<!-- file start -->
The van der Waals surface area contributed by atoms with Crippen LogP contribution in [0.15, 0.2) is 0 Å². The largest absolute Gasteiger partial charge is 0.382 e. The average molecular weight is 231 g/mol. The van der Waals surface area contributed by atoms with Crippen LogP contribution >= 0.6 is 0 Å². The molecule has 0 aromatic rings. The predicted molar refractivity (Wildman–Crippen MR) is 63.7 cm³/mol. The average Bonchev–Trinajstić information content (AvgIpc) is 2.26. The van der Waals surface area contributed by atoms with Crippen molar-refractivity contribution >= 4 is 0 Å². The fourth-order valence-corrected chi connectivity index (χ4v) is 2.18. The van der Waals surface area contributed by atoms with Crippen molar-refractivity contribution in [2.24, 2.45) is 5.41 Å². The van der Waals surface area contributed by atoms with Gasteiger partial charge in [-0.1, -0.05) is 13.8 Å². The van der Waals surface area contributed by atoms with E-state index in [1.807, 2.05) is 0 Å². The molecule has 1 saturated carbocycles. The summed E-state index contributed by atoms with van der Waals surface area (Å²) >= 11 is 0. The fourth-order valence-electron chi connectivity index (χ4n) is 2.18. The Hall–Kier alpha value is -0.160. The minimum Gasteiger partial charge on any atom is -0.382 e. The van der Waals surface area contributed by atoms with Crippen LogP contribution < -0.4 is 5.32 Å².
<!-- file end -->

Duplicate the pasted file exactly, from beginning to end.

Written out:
The van der Waals surface area contributed by atoms with Crippen LogP contribution in [0.15, 0.2) is 0 Å². The largest absolute Gasteiger partial charge is 0.382 e. The average molecular weight is 231 g/mol. The van der Waals surface area contributed by atoms with Crippen LogP contribution >= 0.6 is 0 Å². The molecule has 0 aromatic rings. The predicted molar refractivity (Wildman–Crippen MR) is 63.7 cm³/mol. The average Bonchev–Trinajstić information content (AvgIpc) is 2.26. The van der Waals surface area contributed by atoms with Crippen molar-refractivity contribution >= 4 is 0 Å². The fourth-order valence-corrected chi connectivity index (χ4v) is 2.18. The van der Waals surface area contributed by atoms with Crippen molar-refractivity contribution in [2.24, 2.45) is 5.41 Å². The van der Waals surface area contributed by atoms with Gasteiger partial charge in [-0.1, -0.05) is 13.8 Å². The van der Waals surface area contributed by atoms with E-state index in [1.807, 2.05) is 0 Å². The molecule has 1 saturated carbocycles. The summed E-state index contributed by atoms with van der Waals surface area (Å²) >= 11 is 0. The fourth-order valence-electron chi connectivity index (χ4n) is 2.18. The Hall–Kier alpha value is -0.160. The minimum Gasteiger partial charge on any atom is -0.382 e. The van der Waals surface area contributed by atoms with Crippen LogP contribution < -0.4 is 5.32 Å².